NCW — The mayors of Quincy, Oroville and Brewster all have challengers, along with quite a few other positions up for election in North Central Washington this year. Candidates for open positions had to file for election this week.
WENATCHEE — The state Department of Ecology on Tuesday banned all outdoor burning and the use of uncertified wood-burning stoves, inserts or fireplaces in Chelan, Douglas and Okanogan counties, until further notice. Current weather conditions has resulted in stagnant air, and air quality monitors in Wenatchee and Twisp recorded moderate air quality, while those in Leavenworth and Okanogan registered air unhealthy for sensitive groups.
WENATCHEE — It’s been an exciting year for the six people who count fish at Rocky Reach and Rock Island dams. A record-breaking 410,618 sockeye climbed the ladders at Rock Island, and 363,308 continued on past Rocky Reach on their way to their spawning beds this summer.
WENATCHEE — If you think breathing smoke for a few days or even weeks while wildfires rage on is no big deal, you’re wrong. Health officials say even short-term exposure to the hazardous air in Wenatchee that’s persisted since last week is dangerous for everyone, not just those with health problems.
CHELAN — Two Chelan-area wildfires were contained on Tuesday, but a new 300-acre fire is burning near Banks Lake in Grant County. One 20-person crew and five engines will remain today on the 800-acre Navarre Fire, using infrared cameras to detect hotspots, said fire spokeswoman Sarah Foster.
WENATCHEE — Smoke from several wildfires burning in the area is lingering in the Wenatchee Valley, prompting a health alert for people with breathing problems. Massive wildfires in Russia and China area also likely contributing to the haze, according to Sean Hopkins, who heads smoke management for the state Department of Ecology in Yakima.
WENATCHEE — As the 800-acre Navarre Fire near Chelan began winding down Monday, lightning storms sparked a half dozen new fires in North Central Washington, and fire officials expect more to show themselves today. The good news for firefighters is that weather forecasters are seeing no new thunderstorms on the horizon.
Public officials from other parts of North Central Washington were generally quite surprised by the level of support that voters in both counties gave to the .1 percent tax measure to help pay for the Town Toyota Center. While no one said they were predicting the measure to go down, few thought it would be passing with a 65 percent favorable vote.
WENATCHEE — A 19-year-old Rock Island man suffered serious injuries Saturday night after jumping out the window of a home in the 100 block of South Cleveland Avenue, apparently attempting to escape police. The man was in the intensive care unit at Central Washington Hospital this morning, but his injuries are not believed to be life-threatening, said Wenatchee Police Sgt. Ken Britt.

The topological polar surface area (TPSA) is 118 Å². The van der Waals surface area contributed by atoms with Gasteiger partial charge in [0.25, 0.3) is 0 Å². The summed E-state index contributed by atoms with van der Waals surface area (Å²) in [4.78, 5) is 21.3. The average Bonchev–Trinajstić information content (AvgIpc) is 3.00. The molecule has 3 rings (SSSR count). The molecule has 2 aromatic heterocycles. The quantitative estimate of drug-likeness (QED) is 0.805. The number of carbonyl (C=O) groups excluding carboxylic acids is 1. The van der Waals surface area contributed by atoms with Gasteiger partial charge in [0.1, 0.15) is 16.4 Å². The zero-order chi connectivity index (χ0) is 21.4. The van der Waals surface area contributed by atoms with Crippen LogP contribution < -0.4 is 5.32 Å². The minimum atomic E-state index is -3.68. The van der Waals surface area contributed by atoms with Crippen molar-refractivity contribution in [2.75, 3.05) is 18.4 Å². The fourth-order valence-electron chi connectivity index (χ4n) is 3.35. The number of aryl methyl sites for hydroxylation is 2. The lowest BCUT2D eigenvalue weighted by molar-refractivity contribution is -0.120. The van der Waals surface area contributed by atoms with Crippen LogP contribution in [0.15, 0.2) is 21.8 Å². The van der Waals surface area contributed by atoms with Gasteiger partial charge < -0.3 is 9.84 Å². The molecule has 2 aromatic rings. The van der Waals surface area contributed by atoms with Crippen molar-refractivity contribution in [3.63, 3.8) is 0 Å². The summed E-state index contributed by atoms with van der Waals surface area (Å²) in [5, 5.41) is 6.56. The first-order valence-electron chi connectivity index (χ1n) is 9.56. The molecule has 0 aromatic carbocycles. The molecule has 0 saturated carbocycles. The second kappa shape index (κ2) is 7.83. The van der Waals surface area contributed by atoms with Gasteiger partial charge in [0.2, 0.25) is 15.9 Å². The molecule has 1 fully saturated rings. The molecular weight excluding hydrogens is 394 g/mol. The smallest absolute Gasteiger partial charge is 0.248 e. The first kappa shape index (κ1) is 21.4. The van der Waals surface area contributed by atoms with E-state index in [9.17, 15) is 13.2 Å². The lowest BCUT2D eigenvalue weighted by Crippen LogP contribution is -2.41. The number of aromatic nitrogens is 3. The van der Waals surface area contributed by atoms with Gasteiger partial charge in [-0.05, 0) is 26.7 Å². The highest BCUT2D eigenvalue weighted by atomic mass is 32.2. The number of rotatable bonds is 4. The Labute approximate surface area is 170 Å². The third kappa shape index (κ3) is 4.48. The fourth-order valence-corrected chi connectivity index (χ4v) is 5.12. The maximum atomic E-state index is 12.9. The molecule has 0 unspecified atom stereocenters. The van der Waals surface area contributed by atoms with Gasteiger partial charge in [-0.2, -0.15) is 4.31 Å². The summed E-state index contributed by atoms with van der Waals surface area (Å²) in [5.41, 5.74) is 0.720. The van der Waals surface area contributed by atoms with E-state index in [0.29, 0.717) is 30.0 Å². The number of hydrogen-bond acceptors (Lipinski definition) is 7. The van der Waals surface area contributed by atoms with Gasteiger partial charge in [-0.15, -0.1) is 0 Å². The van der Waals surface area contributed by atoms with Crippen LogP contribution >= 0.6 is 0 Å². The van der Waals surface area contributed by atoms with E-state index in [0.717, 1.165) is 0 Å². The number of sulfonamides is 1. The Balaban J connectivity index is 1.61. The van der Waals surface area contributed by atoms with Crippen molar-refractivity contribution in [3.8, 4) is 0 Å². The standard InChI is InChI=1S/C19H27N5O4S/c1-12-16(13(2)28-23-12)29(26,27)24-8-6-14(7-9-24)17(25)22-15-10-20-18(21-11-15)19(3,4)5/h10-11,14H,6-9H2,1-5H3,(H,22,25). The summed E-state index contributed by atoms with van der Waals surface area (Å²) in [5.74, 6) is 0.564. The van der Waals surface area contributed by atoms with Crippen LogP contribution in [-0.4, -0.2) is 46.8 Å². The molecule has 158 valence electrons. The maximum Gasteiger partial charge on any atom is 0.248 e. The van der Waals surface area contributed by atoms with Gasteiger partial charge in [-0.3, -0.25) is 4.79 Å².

WENATCHEE — The air quality in the Wenatchee Valley went from good on Monday to moderate today as a burn ban for Chelan and Douglas counties entered its second day. The state Department of Ecology issued a Stage 1 burning ban beginning at 4 p.m. on Monday, which prohibits the unnecessary use of uncertified woodstoves, inserts or fireplaces, and all outdoor burning. The ban does not apply to those who use a stove as a primary heat source.
ROCK ISLAND A truck driver was not injured when the apple-loaded semi he was driving overturned on Highway 28 early this morning. State Department of Transportation crews were still out diverting traffic around the crash site this morning, about two miles south of Rock Island, said State Patrol Lt. Kandi Patrick. The trucking company was also making arrangements to load the apples onto another truck, she said.
WENATCHEE — The Chelan County PUD will plant native vegetation in an area south of Rock Island in exchange for a $2,800 fine for three oil spills since July 2010. The state Department of Ecology cited the utility for the spills, and announced a negotiated settlement on Wednesday, part of $47,000 issued in penalties across the state during the third quarter of this year.
This week, lawmakers will go back to the cutting board in a rare pre-Christmas special session to trim more than $2 billion out of the state’s $32 billion biennial operating budget. And again, public education is on the block.
WENATCHEE — Fishermen looking to reel in a steelhead or fall chinook this month may have gotten a surprise on the end of their line, and one they’re allowed to keep — the coho. Just 15 years after the Yakama Nation started mass-producing coho in hatcheries and releasing them from ponds along the Wenatchee and Methow rivers, more of the late-spawning salmon are in our rivers and streams than we’ve seen in at least 78 years.